Another way they may try to create price discrimination is to copy the model of the movie studies: Add "premium content" to e-books.

So, I hope if anyone reads this they'll see I'm not trying to dismiss either "side" in this conversation, but rather offering some thoughts I've not seen commonly expressed in this thread but which do have some bearing.

In reply to an earlier post on Jun 4, 2012 5:28:59 PM PDT
Norwenna says:
John Deurbrouck: thank you for spending the time to write this very interesting post.

In reply to an earlier post on Jun 4, 2012 5:34:10 PM PDT
R. Wilde says:
"Delaying the release dates wastes marketing money, and e-Books are actually very friendly to marketing: When a potential purchaser can have the book on her Kindle 60 seconds after hearing a book discussed, that's awesome!"

The biggest threat ebooks pose to my bank account is not that some may cost me a dollar or three more apiece... it's the dreaded impulse buy! It's worse than the candy rack next to the cash register at the grocery store, because if I succumb to that I'm only going to buy one candy bar. With ebooks, I'm just as likely to want to buy a series... and then another series before I've even read the first, the next time I get an impulse.

In reply to an earlier post on Jun 4, 2012 5:50:43 PM PDT
Anne Shirley says:
Thank you, John. It's rare that we get informed feedback from people who truly know the nuts and bolts of the pricing issue, and it's appreciated by those who seek the truth of the issue, whether the truth is 100% in agreement with their ideas or not. Your explanation is logical and believable.

In reply to an earlier post on Jun 4, 2012 6:42:13 PM PDT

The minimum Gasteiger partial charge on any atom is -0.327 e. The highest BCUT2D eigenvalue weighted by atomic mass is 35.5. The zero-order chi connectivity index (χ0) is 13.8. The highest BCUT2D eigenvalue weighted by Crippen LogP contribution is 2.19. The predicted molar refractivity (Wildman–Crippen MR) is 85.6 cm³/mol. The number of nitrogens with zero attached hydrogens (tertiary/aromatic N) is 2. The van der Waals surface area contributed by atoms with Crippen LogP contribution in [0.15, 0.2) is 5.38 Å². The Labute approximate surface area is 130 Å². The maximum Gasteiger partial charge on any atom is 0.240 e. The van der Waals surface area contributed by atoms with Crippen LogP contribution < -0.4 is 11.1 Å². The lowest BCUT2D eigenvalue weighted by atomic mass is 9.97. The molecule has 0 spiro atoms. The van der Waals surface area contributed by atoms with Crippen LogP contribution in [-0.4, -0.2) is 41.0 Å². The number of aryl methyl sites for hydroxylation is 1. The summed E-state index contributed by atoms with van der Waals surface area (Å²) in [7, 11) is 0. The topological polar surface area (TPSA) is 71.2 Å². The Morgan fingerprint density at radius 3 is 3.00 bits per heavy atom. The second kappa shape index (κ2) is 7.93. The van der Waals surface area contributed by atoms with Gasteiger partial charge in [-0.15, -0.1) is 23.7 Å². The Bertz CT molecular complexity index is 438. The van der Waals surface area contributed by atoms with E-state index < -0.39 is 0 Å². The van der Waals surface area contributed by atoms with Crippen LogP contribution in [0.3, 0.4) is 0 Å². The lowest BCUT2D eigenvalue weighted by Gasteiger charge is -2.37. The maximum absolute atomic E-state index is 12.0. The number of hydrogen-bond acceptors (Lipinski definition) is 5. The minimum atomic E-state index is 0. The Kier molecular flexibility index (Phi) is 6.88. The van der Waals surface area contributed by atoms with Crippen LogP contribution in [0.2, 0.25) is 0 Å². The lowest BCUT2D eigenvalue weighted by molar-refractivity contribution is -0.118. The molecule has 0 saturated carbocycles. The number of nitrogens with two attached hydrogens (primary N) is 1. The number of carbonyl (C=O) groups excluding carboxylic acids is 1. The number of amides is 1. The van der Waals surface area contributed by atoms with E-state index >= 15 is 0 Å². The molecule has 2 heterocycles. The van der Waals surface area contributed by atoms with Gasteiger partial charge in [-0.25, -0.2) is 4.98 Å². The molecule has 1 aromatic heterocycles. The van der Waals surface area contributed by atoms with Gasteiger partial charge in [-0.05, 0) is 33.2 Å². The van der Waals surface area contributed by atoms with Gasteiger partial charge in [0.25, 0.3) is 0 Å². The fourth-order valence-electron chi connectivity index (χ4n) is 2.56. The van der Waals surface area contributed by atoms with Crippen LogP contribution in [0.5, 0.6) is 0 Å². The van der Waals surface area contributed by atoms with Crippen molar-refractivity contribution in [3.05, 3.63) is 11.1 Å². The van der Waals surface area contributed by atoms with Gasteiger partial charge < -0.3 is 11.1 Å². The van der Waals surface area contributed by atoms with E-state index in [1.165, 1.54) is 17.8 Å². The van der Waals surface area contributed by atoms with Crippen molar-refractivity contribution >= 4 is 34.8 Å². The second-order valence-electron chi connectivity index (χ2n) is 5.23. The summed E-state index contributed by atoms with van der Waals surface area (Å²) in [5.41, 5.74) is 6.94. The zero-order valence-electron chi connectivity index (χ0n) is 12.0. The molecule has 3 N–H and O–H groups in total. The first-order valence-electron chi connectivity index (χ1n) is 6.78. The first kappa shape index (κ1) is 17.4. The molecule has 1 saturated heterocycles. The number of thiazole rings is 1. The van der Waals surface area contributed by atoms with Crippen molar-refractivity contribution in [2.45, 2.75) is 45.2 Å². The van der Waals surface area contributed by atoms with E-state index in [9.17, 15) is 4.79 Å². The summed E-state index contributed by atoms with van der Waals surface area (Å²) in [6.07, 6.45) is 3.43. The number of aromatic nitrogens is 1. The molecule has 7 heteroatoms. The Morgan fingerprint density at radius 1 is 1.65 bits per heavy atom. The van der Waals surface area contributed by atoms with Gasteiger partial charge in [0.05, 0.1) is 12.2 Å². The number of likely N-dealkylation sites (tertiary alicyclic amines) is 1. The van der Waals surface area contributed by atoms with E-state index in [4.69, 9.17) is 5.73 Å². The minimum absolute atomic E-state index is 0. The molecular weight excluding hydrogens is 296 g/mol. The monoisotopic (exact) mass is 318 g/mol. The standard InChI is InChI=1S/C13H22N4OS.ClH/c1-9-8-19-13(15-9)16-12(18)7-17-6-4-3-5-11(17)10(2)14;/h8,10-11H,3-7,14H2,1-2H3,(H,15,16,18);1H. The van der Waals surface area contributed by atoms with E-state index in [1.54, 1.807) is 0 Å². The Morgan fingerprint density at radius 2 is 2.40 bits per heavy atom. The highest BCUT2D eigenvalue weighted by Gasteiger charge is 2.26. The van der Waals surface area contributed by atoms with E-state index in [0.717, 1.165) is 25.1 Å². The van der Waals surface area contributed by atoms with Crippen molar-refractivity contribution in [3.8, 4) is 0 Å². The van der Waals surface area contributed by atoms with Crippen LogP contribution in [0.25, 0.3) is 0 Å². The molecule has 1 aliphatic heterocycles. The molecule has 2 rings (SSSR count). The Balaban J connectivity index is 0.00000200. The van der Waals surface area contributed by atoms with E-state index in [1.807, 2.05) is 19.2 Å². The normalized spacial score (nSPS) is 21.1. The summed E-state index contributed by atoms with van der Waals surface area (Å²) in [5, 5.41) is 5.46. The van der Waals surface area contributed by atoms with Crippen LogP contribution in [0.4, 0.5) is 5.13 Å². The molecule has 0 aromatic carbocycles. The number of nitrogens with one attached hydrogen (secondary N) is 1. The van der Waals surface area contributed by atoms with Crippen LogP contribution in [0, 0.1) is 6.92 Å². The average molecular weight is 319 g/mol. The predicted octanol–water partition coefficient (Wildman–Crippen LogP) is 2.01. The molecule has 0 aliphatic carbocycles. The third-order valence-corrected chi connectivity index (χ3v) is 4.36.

Thanks, John. I'm copying your answer (with url, etc.) for my own files so I don't lose it. It's the most cogent response to this question I've read in a while.

In reply to an earlier post on Jun 4, 2012 11:31:51 PM PDT
Denis Powell says:
John, I'd like to add my thanks to that of others here. I quite understand why some people won't buy at certain prices. Value is about perception and what one person values highly another wouldn't want even as a gift. What does irritate me is posters saying that because they don't want something at a particular price I must be a fool for accepting it. If someone thinks a Rolls Royce is good value that's fine by my. I like public transport but it has very little to do with the cost. It means I get to enjoy the scenery or read my book and I don't have to worry about the traffic, finding somewhere to park, or if I have enough gas to get me home. The other person may like driving, value the time saved, the privacy during the journey and enjoy the luxury. We're both "right".

In reply to an earlier post on Jun 5, 2012 2:11:34 AM PDT
Discus49 says:
Thank you for your enlightening submission; it's rare to hear a reasoned voice on any thread discussing e-prices.

I would be fascinated to hear your views on why e-books in (for example) Australia are higher by sometimes a factor of two or even more than in the US. The costs of getting an e-book to the other side of the world are irrelevant. Is it simple greed by the publishers' Australian outlets, or just because they've been ripping us off for paper books for decades and they see no reason to stop now that digitally published books are here?

Should you want to see many many quoted price discrepancies have a glance through "Australian Kindle users' thread".

In reply to an earlier post on Jun 5, 2012 2:19:26 AM PDT